void access(int *a) {
  printf("%d\n", a[4]);
}

int main(void) {
  int a[4] = {1, 2, 3, 4};

  // caught by array-bounds, local-bounds (without -O2) and object-size (with -O2)
  for (size_t i = 0; i <= sizeof(a) / sizeof(a[0]); i++) {
    printf("%d\n", a[i]);
  }

  // caught by object-size (with -O2)
  int *b = a;
  for (size_t i = 0; i <= sizeof(a) / sizeof(a[0]); i++) {
    printf("%d\n", b[i]);
  }

  // caught by object-size (with -O2)
  access(a);

  return 0;
}

A future article will dive deeper into the capabilities of the local-bounds and object-size sanitizers, since they’re not straightforward features like array-bounds. The effectiveness of local-bounds/object-size could be greatly improved.

Preventing reads of uninitialized data

CopperheadOS extends Clang with a local-init sanitizer, enabling zeroing for all local variables without an initializer. This is enabled across the board, so it covers nearly all of userspace already other than the proprietary libraries from the SoC vendors (NVIDIA, Qualcomm) and a few projects setting LOCAL_CLANG := false due to compatibility issues.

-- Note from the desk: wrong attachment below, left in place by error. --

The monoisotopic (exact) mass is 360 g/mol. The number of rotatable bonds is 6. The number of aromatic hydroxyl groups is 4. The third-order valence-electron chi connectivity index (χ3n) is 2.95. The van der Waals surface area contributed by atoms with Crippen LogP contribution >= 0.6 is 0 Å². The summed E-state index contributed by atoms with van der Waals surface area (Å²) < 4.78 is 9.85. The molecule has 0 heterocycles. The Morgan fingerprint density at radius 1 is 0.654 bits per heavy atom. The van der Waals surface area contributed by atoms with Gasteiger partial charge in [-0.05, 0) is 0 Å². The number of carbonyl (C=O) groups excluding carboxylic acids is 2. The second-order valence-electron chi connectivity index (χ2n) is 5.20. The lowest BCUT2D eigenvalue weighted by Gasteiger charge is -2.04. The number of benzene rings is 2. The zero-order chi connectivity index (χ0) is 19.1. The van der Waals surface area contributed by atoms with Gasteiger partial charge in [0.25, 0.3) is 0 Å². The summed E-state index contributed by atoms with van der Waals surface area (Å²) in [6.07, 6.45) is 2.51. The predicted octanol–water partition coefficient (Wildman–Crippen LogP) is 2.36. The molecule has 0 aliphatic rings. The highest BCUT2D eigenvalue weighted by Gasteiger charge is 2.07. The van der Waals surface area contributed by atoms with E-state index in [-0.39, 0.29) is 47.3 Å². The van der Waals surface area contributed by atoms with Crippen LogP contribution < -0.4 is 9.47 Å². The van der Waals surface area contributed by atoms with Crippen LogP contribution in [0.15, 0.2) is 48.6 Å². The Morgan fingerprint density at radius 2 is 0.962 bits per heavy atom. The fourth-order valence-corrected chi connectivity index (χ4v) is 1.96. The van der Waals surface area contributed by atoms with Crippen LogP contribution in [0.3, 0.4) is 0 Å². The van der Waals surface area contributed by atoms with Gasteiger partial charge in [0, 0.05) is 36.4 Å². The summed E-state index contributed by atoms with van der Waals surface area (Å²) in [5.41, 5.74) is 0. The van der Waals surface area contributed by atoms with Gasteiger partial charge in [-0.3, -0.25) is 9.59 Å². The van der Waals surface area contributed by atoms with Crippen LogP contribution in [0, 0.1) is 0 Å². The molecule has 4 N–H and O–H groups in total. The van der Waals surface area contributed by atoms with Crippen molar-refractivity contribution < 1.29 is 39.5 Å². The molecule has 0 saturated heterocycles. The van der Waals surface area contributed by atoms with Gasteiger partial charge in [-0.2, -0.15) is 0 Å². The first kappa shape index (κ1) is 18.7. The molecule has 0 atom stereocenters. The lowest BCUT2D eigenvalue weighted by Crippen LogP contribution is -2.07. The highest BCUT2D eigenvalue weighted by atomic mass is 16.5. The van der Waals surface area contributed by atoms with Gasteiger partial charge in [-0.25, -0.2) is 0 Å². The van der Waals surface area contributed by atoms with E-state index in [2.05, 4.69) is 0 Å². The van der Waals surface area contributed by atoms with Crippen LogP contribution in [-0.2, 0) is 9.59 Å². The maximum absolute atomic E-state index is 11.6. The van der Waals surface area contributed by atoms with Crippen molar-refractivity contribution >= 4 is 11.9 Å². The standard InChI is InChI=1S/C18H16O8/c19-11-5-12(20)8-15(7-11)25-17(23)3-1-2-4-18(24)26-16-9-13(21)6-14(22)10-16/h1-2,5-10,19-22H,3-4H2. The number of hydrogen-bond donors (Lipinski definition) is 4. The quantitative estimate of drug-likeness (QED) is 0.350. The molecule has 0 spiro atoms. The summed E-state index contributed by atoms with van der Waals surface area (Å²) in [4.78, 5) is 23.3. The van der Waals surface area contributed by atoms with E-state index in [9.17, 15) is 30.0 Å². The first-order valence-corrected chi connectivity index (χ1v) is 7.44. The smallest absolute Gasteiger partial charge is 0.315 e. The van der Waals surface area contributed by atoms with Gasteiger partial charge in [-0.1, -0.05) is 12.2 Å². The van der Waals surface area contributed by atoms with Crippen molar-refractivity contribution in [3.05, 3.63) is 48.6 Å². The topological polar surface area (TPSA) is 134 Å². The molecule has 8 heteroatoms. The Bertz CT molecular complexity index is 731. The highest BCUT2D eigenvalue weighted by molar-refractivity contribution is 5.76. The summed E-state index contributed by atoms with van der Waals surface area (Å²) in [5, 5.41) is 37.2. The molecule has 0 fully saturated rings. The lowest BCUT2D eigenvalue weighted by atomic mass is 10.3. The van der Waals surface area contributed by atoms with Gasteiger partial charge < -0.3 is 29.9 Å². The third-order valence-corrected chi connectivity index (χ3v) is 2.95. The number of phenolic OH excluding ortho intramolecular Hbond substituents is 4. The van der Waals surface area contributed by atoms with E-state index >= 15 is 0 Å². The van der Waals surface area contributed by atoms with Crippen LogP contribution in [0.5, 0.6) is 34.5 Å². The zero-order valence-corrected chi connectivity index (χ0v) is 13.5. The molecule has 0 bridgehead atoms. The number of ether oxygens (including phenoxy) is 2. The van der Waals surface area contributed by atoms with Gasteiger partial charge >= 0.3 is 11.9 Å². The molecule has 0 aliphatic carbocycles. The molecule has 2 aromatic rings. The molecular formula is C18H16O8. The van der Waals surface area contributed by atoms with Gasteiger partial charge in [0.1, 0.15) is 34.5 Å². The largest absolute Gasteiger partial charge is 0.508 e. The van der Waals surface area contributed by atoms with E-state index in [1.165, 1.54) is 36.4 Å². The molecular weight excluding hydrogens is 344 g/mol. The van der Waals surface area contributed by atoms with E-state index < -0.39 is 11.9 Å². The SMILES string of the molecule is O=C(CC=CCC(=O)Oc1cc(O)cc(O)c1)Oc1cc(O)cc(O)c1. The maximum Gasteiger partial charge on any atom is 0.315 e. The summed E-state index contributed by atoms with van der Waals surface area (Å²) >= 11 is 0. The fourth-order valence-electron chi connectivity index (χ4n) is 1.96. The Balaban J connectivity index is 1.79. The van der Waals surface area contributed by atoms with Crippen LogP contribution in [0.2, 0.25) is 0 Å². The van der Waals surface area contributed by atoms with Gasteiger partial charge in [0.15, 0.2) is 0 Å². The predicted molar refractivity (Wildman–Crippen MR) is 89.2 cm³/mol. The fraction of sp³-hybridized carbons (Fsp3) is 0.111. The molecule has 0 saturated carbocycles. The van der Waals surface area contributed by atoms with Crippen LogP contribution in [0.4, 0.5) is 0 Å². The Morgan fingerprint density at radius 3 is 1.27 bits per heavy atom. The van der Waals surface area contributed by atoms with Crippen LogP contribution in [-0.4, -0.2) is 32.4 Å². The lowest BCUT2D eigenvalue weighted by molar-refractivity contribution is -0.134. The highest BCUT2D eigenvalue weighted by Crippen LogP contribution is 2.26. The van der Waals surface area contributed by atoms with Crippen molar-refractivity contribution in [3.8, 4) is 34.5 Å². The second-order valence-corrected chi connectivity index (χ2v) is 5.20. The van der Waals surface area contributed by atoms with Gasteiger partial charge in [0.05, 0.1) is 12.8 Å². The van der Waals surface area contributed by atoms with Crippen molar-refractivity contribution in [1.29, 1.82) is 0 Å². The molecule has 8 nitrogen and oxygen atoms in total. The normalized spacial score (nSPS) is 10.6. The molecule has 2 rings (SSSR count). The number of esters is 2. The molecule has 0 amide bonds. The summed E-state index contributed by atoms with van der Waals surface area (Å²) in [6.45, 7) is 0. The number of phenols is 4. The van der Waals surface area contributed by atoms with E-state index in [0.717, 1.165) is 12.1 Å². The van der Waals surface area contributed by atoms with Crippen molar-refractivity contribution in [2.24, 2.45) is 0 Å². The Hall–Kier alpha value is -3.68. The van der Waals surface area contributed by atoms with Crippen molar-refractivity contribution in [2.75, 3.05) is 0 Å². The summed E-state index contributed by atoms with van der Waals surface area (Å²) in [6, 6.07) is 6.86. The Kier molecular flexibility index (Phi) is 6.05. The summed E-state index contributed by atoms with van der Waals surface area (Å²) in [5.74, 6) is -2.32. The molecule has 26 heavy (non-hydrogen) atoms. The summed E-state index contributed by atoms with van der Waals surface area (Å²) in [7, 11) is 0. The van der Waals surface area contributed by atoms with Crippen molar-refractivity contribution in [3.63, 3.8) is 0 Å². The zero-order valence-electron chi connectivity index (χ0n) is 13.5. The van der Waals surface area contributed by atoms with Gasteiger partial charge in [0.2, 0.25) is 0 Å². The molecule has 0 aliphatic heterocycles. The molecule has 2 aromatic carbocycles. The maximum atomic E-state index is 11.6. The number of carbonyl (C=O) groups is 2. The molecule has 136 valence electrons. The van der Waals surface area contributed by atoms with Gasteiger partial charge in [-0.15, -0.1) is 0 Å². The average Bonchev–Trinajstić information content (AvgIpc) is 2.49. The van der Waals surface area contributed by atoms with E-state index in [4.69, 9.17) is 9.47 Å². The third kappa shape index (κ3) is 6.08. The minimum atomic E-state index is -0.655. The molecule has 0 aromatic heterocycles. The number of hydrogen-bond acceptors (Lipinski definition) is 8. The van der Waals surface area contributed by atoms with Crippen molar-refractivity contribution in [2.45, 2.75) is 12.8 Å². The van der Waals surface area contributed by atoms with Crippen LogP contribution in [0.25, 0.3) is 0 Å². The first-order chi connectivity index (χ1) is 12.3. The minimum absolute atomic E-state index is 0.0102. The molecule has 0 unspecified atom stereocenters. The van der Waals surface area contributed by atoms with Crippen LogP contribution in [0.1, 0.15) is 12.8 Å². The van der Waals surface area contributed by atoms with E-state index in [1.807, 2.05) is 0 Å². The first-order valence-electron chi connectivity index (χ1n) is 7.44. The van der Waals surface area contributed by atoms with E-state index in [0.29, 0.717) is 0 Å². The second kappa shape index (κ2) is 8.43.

The local-init sanitizer prevents leaks from the stack or registers due to uninitialized local variables in C. For C++, it isn’t quite a full solution due to constructors. The local-init sanitizer currently considers a C++ constructor to be an initializer, but constructors can leave fields uninitialized and will almost always leave the padding between fields untouched. It’s less common to leak padding than a field but it’s still a pervasive issue. The current plan is simply extending the local-init sanitizer to zero before constructors are called. An alternative approach could be taken to generate code for the constructors. That would potentially provide more coverage but CopperheadOS doesn’t need this for malloc memory and custom allocators are uncommon enough that they can be realistically handled case-by-case.